War with N. Korea is avoidable: UN chief

United Nations Secretary-General Antonio Guterres. (AFP)
Updated 17 January 2018
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War with N. Korea is avoidable: UN chief

UNITED NATIONS: A war with North Korea is avoidable, UN Secretary-General Antonio Guterres said Tuesday, urging direct talks between key powers on dismantling Pyongyang’s nuclear program.
Guterres said recent moves by South and North Korea to ease tensions were important, but he added: “let’s not forget that the essential problem is yet to be solved.”
“I believe war is avoidable,” Guterres told reporters, but he added: “I am not yet sure that peace is guaranteed.”
The UN chief said his goal was to ensure that “those who are more relevant in this process are able to seriously talk to each other and seriously find a way to denuclearization.”
The former Portuguese prime minister begins his second year as UN chief this month with North Korea looming large as the most pressing global security threat.
The United States and North Korea have shown little interest in holding direct talks to address the crisis.
Presenting his priorities for 2018 to the General Assembly, Guterres said there were “small signs of hope” after North Korea agreed to take part in the Winter Olympics in the South and the re-opening of a military hotline between Pyongyang and Seoul.
Guterres will attend the opening ceremony of the Pyeongchang Games next month.
North Korea’s race to build an intercontinental ballistic missile capable of hitting the United States with a nuclear warhead has raised fears of a devastating conflict.
At the United Nations in September, President Donald Trump vowed to “totally destroy” North Korea if it launches an attack on the United States.
Trump’s administration has been adamant that North Korea must first freeze its military programs before talks can take place.
The United States has led the drive at the Security Council to ratchet up economic sanctions on North Korea such as restrictions on oil supplies that were adopted in December.


Thailand to ban imports of high-tech trash, plastic waste

Updated 16 August 2018
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Thailand to ban imports of high-tech trash, plastic waste

  • The Thai ban covers 432 types of electronic refuse — from electronic circuit boards to old television and radio parts — and will take effect within six months
  • Thailand’s e-waste ban follows a series of raids that began in May on factories accused of illegally importing and processing electronic waste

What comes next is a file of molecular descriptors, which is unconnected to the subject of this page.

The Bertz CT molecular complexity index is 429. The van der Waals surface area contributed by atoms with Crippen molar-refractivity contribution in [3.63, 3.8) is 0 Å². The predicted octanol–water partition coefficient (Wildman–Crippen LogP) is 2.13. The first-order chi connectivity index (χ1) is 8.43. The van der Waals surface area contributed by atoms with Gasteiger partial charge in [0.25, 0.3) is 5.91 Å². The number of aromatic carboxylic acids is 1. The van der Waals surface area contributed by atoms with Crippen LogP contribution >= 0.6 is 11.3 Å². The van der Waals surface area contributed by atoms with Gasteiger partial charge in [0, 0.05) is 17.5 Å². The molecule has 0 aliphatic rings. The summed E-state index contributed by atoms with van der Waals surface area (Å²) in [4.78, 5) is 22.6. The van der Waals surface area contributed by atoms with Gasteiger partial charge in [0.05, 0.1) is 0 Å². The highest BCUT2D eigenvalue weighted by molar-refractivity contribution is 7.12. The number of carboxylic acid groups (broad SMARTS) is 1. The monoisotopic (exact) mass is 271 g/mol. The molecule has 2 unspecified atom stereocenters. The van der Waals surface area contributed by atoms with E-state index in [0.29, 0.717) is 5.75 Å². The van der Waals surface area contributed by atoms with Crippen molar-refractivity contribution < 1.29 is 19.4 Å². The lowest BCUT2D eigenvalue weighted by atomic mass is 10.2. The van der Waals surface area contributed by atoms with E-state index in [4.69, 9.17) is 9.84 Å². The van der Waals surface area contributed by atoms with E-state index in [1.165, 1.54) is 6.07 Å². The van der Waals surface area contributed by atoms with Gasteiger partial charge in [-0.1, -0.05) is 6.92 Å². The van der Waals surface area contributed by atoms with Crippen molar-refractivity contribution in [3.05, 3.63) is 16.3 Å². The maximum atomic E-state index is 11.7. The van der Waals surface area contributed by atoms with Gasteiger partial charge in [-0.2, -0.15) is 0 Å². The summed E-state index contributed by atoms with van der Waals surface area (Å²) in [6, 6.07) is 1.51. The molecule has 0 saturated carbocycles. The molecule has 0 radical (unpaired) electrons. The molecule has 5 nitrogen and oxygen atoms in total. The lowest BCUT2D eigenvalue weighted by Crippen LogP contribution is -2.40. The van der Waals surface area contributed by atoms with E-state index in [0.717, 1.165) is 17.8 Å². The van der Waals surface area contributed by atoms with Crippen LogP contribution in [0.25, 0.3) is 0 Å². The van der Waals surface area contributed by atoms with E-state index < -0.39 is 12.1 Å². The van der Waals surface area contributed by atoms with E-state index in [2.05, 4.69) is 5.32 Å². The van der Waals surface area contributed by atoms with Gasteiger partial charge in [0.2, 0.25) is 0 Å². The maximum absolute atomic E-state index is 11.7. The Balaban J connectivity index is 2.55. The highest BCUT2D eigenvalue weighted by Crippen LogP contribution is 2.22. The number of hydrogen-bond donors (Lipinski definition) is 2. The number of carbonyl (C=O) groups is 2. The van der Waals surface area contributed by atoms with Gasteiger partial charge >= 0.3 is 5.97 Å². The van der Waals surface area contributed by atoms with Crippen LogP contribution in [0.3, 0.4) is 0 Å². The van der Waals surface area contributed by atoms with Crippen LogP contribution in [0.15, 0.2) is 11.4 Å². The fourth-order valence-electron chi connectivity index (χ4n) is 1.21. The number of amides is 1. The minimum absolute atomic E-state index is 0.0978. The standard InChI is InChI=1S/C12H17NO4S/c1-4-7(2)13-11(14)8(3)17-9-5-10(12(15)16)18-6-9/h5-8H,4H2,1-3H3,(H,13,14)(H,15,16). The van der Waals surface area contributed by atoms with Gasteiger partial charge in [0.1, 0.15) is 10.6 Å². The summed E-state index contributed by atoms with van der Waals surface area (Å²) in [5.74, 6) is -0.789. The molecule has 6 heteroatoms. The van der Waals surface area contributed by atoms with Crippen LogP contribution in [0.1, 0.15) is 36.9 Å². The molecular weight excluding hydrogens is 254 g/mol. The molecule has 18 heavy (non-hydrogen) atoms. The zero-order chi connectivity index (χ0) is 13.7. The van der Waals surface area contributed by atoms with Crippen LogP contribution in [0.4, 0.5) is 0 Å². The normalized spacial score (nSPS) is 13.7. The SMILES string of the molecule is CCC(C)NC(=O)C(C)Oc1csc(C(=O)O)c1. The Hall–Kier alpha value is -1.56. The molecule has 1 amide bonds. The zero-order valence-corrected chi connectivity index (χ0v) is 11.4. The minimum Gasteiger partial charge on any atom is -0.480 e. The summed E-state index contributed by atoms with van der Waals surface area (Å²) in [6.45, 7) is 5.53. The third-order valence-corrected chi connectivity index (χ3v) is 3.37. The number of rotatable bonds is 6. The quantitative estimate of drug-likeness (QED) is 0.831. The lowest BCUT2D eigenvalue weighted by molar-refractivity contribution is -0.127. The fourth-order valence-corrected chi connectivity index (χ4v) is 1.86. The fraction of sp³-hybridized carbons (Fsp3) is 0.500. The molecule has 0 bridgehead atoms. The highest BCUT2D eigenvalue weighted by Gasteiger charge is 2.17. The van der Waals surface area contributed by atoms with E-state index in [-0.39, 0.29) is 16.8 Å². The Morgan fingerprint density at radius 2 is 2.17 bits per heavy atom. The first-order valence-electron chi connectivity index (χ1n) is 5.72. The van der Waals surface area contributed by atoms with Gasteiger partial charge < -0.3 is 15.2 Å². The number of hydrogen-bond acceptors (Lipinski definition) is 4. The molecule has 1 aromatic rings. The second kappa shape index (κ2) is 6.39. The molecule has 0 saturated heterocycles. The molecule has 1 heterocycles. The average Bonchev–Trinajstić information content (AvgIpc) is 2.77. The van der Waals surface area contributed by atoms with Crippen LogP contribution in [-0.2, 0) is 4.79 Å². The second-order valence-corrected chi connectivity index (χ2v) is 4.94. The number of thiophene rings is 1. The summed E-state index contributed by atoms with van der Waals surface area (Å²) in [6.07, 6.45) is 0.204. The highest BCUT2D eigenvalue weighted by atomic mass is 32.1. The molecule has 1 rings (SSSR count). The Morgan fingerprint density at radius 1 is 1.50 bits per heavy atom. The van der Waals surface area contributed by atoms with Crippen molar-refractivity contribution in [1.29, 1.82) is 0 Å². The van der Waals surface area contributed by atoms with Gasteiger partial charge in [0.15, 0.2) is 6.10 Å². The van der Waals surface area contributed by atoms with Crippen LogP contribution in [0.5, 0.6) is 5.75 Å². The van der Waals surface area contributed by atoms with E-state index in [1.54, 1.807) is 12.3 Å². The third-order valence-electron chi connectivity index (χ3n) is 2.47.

BANGKOK: Thailand will ban imports of 432 types of scrap electronics within six months, an environment ministry official said on Thursday, the latest country to respond to China’s crackdown on imports of high-tech trash this year.
Southeast Asia nations fear they are the new dumping ground for the world’s trash after China banned the entry of several types of waste as part of a campaign against “foreign garbage.”
Thailand’s ban comes weeks after regional neighbor Vietnam said it would stop issuing new licenses for waste imports and crack down on illegal shipments of paper, plastic and metal.
The Thai ban covers 432 types of electronic refuse — from electronic circuit boards to old television and radio parts — and will take effect within six months, a senior environment ministry official told Reuters on Thursday.
He said the ban was agreed at a meeting on Wednesday chaired by Surasak Kanchanarat, the environment minister.
“The meeting yesterday passed a resolution to stop importing 432 kinds of electronic waste and to ensure...that this is enforced within six months,” said the official, who declined to be named because he was not authorized to speak to the media.
Mongukol Pruekwatana, director general of the department of industrial works, told Reuters a full list of banned items would be announced soon.
E-waste — commonly defined as any device with an electric cord or battery — can be mined for valuable metals such as gold, silver and copper. However, it can also include hazardous material such as lead, mercury and cadmium.
Surasak told Thai media on Wednesday that imports of some electronic appliances and second-hand devices would be allowed if these items can be repaired and reused.
Scrap metal, including aluminum, copper and steel, can still be imported for industrial use, but must be separated at the country of origin and cleaned, he said.
Thailand’s e-waste ban follows a series of raids that began in May on factories accused of illegally importing and processing electronic waste.
Environmentalists say waste once destined for China is being re-routed to Southeast Asia, and new laws are needed or existing laws better enforced to prevent illegal imports.
Vietnam’s central bank said on Wednesday it has asked banks to tighten lending to projects deemed environmentally unfriendly. It said banks must have strategies for environmental risk management by 2025.
Thailand also planned to ban imports of plastic waste in the next two years, the environment ministry official said, but he gave no details of the program.
The death of a pilot whale in June found with some 80 pieces of plastic rubbish in its stomach focused attention on what environmentalists call Thailand’s “addiction” to plastic bags and packaging.
Thailand’s military government has said improving the country’s waste management infrastructure is a priority and set goals for 2021.
They included cutting the use of plastic bags and bottles in government agencies and businesses, and plastic bans in tourist destinations. A tax on plastic bags has also been mentioned, along with a target to recycle up to 60 percent of plastic by 2021.